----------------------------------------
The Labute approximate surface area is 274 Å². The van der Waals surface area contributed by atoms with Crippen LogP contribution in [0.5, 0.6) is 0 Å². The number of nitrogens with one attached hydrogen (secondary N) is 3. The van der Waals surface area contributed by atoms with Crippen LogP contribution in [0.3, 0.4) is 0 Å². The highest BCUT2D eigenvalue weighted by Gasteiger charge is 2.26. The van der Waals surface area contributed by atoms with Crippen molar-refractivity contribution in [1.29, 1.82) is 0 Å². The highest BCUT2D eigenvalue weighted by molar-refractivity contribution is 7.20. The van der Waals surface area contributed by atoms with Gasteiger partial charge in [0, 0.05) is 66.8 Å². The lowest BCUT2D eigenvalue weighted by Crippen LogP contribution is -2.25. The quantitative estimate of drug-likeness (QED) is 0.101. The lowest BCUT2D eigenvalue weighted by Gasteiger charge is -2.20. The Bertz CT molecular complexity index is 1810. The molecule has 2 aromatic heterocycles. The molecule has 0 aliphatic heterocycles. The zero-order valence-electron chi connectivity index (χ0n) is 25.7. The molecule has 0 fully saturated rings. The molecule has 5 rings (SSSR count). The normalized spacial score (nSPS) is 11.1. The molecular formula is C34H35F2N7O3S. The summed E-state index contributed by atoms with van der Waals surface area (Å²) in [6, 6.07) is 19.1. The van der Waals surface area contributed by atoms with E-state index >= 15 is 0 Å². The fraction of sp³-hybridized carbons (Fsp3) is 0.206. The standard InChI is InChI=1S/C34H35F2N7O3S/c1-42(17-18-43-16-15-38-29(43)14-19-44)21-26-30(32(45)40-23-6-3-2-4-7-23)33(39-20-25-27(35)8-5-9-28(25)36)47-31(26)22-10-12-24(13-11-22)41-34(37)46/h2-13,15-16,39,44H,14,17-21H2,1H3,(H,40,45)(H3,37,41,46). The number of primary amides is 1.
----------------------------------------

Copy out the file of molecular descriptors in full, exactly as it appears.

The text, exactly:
The Labute approximate surface area is 274 Å². The van der Waals surface area contributed by atoms with Crippen LogP contribution in [0.5, 0.6) is 0 Å². The number of nitrogens with one attached hydrogen (secondary N) is 3. The van der Waals surface area contributed by atoms with Crippen LogP contribution in [0.3, 0.4) is 0 Å². The highest BCUT2D eigenvalue weighted by Gasteiger charge is 2.26. The van der Waals surface area contributed by atoms with Crippen molar-refractivity contribution in [1.29, 1.82) is 0 Å². The highest BCUT2D eigenvalue weighted by molar-refractivity contribution is 7.20. The van der Waals surface area contributed by atoms with Gasteiger partial charge in [0, 0.05) is 66.8 Å². The lowest BCUT2D eigenvalue weighted by Crippen LogP contribution is -2.25. The quantitative estimate of drug-likeness (QED) is 0.101. The lowest BCUT2D eigenvalue weighted by Gasteiger charge is -2.20. The Bertz CT molecular complexity index is 1810. The molecule has 2 aromatic heterocycles. The molecule has 0 aliphatic heterocycles. The zero-order valence-electron chi connectivity index (χ0n) is 25.7. The molecule has 0 fully saturated rings. The molecule has 5 rings (SSSR count). The normalized spacial score (nSPS) is 11.1. The molecular formula is C34H35F2N7O3S. The summed E-state index contributed by atoms with van der Waals surface area (Å²) in [6, 6.07) is 19.1. The van der Waals surface area contributed by atoms with E-state index >= 15 is 0 Å². The fraction of sp³-hybridized carbons (Fsp3) is 0.206. The standard InChI is InChI=1S/C34H35F2N7O3S/c1-42(17-18-43-16-15-38-29(43)14-19-44)21-26-30(32(45)40-23-6-3-2-4-7-23)33(39-20-25-27(35)8-5-9-28(25)36)47-31(26)22-10-12-24(13-11-22)41-34(37)46/h2-13,15-16,39,44H,14,17-21H2,1H3,(H,40,45)(H3,37,41,46). The number of primary amides is 1.